by James A. Bacon
The University of Virginia’s School of Education and Human Development maintains a program, Youth-Nex, that is dedicated to “supporting developmental science that is not only anti-racist but is in the service of dismantling white supremacy.”
Youth-Nex is currently highlighting the work of Natoya Hill Haskins, a UVA associate professor of counseling and lead author of an article published in Counselor Special Education and Supervision, “Teaching anti-racist counseling theories: Black liberation narrative therapy.” From the article abstract:
Counseling theories created by White theorists have traditionally failed to consider the religious or spiritual experiences of Black clients. Integration of Black liberation theology [BLT] and narrative therapy provides a novel approach to support counseling trainees in meeting the needs of Black clients. Decolonizing therapeutic strategies are presented along with counselor educator recommendations.
Write the authors:
BLT, an anti-racist theory used to understand the Black experience and its hegemonic foundations … has served as a guide to understand Black cultural narratives, oppression, and liberation mechanisms. Unfortunately, these indigenous understandings regarding the Black community have been relegated to seminaries or biblical perspectives. Yet BLT’s theoretical assumptions and strategies have implications for mental health practice.
If you can push beyond the woke rhetoric and oppressor/oppressed paradigm and actually read the article, an interesting tension emerges. In face of the aggressive secularism of the nation’s predominantly White professoriat, the authors are arguing that the spirituality of Black churches can have positive effects for mental health.
One characteristic of this institution’s adaptive role in the lives of Black Americans pertains to its influence on congregants’ capacity to utilize spiritual and faith-healing practices associated with psychological and behavioral health. Such practices typically include prayer, scripture reading, musical inspiration, and reliance on the power of God.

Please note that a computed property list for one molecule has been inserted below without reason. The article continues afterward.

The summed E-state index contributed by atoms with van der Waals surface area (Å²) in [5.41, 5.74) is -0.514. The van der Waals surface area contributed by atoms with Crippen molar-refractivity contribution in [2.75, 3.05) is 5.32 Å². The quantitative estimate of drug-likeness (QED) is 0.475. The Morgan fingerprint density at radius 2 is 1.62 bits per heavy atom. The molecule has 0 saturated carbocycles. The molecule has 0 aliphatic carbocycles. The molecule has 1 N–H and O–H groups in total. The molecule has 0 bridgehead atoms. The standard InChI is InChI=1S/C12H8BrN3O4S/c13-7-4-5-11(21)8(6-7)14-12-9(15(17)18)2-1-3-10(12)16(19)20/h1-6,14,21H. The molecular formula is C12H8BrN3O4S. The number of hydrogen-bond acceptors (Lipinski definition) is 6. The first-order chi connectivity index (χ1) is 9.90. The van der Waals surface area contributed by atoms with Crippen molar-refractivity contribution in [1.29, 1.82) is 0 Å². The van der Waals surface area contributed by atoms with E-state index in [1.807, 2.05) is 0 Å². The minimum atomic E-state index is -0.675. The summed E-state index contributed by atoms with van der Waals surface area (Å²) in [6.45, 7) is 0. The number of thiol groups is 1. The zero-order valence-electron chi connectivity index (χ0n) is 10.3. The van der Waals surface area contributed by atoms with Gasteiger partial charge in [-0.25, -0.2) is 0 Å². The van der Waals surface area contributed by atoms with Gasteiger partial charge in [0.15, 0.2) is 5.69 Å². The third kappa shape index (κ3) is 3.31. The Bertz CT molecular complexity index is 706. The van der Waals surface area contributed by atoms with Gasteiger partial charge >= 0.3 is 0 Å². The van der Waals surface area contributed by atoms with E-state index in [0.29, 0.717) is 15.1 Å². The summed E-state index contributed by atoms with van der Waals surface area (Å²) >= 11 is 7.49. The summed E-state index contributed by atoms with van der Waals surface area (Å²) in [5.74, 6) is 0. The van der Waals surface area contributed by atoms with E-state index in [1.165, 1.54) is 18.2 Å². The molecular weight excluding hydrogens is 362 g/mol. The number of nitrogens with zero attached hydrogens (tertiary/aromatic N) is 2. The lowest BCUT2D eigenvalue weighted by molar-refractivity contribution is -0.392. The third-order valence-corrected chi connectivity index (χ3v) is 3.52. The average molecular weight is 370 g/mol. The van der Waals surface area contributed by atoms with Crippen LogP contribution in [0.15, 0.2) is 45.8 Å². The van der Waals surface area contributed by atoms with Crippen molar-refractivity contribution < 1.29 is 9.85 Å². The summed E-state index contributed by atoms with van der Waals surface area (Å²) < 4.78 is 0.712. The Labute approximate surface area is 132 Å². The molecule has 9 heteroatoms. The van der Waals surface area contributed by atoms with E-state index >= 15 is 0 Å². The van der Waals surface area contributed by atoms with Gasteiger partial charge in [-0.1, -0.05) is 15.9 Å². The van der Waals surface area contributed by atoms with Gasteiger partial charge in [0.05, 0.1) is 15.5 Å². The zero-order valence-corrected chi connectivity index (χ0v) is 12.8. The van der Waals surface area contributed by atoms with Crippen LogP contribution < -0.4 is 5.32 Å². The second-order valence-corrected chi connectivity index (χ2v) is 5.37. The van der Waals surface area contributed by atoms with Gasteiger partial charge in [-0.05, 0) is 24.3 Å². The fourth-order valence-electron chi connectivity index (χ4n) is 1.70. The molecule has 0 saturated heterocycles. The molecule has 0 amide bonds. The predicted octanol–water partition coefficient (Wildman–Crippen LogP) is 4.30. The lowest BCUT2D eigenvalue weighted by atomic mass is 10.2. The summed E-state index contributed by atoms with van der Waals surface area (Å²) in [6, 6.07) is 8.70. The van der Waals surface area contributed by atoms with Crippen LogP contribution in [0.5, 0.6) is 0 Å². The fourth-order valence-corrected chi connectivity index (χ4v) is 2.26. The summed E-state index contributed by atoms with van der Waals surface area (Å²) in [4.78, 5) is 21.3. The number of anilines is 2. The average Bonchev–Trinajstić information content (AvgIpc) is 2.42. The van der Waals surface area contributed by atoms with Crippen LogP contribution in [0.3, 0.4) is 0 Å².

The authors go on to discuss how “the Black Church is in essence a protest of the white patriarchy and oppression in society” and argue the need for “dismantling oppressive religious structures.”
I love it when Black progressives decide that the therapeutic strategies of White progressives need decolonizing. I hope the patriarchal and hegemonic Whites who dominate such theorizing feel appropriately chastened.
The disciplines of psychology and therapy are indeed vulnerable to the enthusiasms of White cultural elites and they often prove useless if not counterproductive for the human guinea pigs (both Black and White) subjected to them. Haskins may have a point that such intellectual fashions are best avoided and that traditional Black religiosity may lead to better mental health outcomes. Whether embracing oppressor/victim rhetoric will help Black people overcome their emotional and mental challenges and thrive in contemporary society, however, remains to be seen.